Journalism Weekly: Rothermere reveals Mail Online growth and paid-for plans

Rothermere reveals Mail Online growth and paid-for plans

Daily Mail and General Trust proprietor Lord Rothermere has revealed plans to double the size of the Mail Online audience and start charging for premium online content.

“We see that there’s a global opportunity and we want to carry on growing. We would ideally like to double our size, and try and compete with the likes of Yahoo News on a global space.

"I think it’s going to be very difficult to do that if we are charging. However, in due course I think we will start experimenting with a freemium type model. But I believe we’ll probably have to invest in premium content to do that.”

3 Guardian editor claims as many US as UK web readers

Guardian editor Alan Rusbridger has claimed that his newspaper’s website has as many readers in the United States as in the UK.

“It would be even greater if people would share all the data so we could tell whether they’re working or not… it would be a big statement, in the UK to go and charge for what the BBC is giving away for free.”

4 Rothermere: Mail Online stories are up in 3 minutes

"Twitter is a major form of primary source material for us and the guys on Mail Online try and turn around stories from Twitter in about three minutes. So the timeliness of news is becoming much more important and journalists have to learn a lot more different skills in understanding that – and they are.”

6 Defamation Bill set to pass – but bid to stop companies suing rejected

It now looks likely the Defamation Bill will be on the statute books next month – but it may be without a key amendment aimed at preventing companies from suing for libel.

8 University of London Union fails to sack student editor

The University of London’s union has failed in a bid to sack the editor of its student newspaper, the London Student.

Reasons cited for the motion against Jen Izaakson, who is known to be dyslexic, include “copy errors”, attending a free travel trip while on annual leave and other alleged shortcomings.

9 Media reminder over Walliams-Stone photo gag

National news organisations have been warned to respect the privacy of comedian David Walliams and his heavily-pregnant model wife Lara Stone.

In 2010 the couple were granted an anti-harassment order preventing news organisations from invading their privacy.

10 My marketing adventure left me wiser but poorer

Last year news agency boss Michael Leidig tried his hand at becoming a salesman as part of his bid to make money out of Austria-based Central European News becoming a publisher in its own right.

Here, he explains how in 12 months of working seven days a week he earned less than the UK minimum wage and what he learned from the experience

The adventure into marketing into which I invested a year of my life has left me a much wiser but poorer man. If I hadn’t tried it I would always have regretted it.

But unless the internet takes originators of content more seriously, it is never going to work for any but the very largest content generators.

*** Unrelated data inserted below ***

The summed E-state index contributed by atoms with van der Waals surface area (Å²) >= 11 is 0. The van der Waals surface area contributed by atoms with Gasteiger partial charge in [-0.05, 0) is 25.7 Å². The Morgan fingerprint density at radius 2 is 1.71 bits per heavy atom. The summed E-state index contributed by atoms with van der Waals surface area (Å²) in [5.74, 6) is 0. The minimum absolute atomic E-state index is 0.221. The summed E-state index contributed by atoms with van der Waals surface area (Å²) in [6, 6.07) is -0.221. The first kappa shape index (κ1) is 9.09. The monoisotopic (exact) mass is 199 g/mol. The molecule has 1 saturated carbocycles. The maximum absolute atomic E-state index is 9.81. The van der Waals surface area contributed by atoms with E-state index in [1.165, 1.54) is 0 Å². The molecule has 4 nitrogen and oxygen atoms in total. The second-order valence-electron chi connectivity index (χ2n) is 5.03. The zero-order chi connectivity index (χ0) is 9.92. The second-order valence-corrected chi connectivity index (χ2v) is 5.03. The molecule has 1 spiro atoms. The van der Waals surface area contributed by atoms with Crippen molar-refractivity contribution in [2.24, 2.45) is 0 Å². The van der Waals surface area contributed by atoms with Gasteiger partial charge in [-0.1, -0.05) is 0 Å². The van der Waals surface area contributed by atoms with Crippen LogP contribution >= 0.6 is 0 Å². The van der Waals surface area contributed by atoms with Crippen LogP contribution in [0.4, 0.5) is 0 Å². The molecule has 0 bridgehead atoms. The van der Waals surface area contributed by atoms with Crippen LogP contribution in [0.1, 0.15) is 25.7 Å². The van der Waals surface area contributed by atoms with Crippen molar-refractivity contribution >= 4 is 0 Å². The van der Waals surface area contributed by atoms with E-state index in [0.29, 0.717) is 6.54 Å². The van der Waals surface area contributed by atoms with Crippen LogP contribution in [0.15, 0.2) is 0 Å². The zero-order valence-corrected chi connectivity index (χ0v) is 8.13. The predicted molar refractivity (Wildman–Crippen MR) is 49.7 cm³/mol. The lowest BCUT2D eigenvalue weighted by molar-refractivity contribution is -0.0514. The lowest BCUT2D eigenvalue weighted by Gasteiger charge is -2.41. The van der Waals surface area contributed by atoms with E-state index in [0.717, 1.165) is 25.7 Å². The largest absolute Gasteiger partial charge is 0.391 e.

12 Boston coverage underlines equation for newsworthiness

What’s the latest on the bombing? Is it three dead? Or fifteen? Or thirty-three?

It depends on which paper or website you’re reading. If you’re following Twitter or the main news sites, the answer is still three – one of them Martin Richard, an eight-year-old boy who had run to hug his father as he completed the Boston marathon.

14 Hacked Off has won because a free press is out of fashion

As the endless shenanigans continue over setting up a new post-Leveson system of UK press regulation, more attention is being focused on the influential role of Hacked Off. The little tabloid-bashing lobby group fronted by Hugh Grant has been blamed for the shabby political stitch-up that has left us with the messy agreement to establish a regulator recognised by a royal charter and backed by ‘a dab of statute’.

How on earth has a situation come about where Hugh Grant feels able to act as if he really were the prime minister he played in Love, Actually?

16 Trusting the crowd: social media news opportunities

Former ITN journalist Sandy MacIntyre was recently promoted to head up global video output for Associated Press.

Here, he answers Press Gazette’s questions about the changing nature of video newsgathering

"Today virtually every major news story of the year has dramatic initial footage captured on a cell phone camera or other digital consumer device – harnessing that and doing so in real-time is a focus for AP."

17 Making the most of digital: Don’t restrict yourself now

The British Journal of Photography has gone from strength to strength since launching a quarterly iPad edition in September 2011.

A year after launch iPad subscribers exceeded the 4,000 monthly print ones. And in February chief executive Marc Hartog led a management buyout to create a new company called Apptitude Media. This month the app will hit 250,000 downloads.

Here, he talks about how the BJP became an iPad success (taken from his talk at Press Gazette’s News on the Move conference).

22Axegrinder

James Harding's spotless record; a four month play starring Witherow; two generals claiming victory

Comments
No comments to display

Leave a Reply

Your email address will not be published. Required fields are marked *

four × 3 =

CLOSE
CLOSE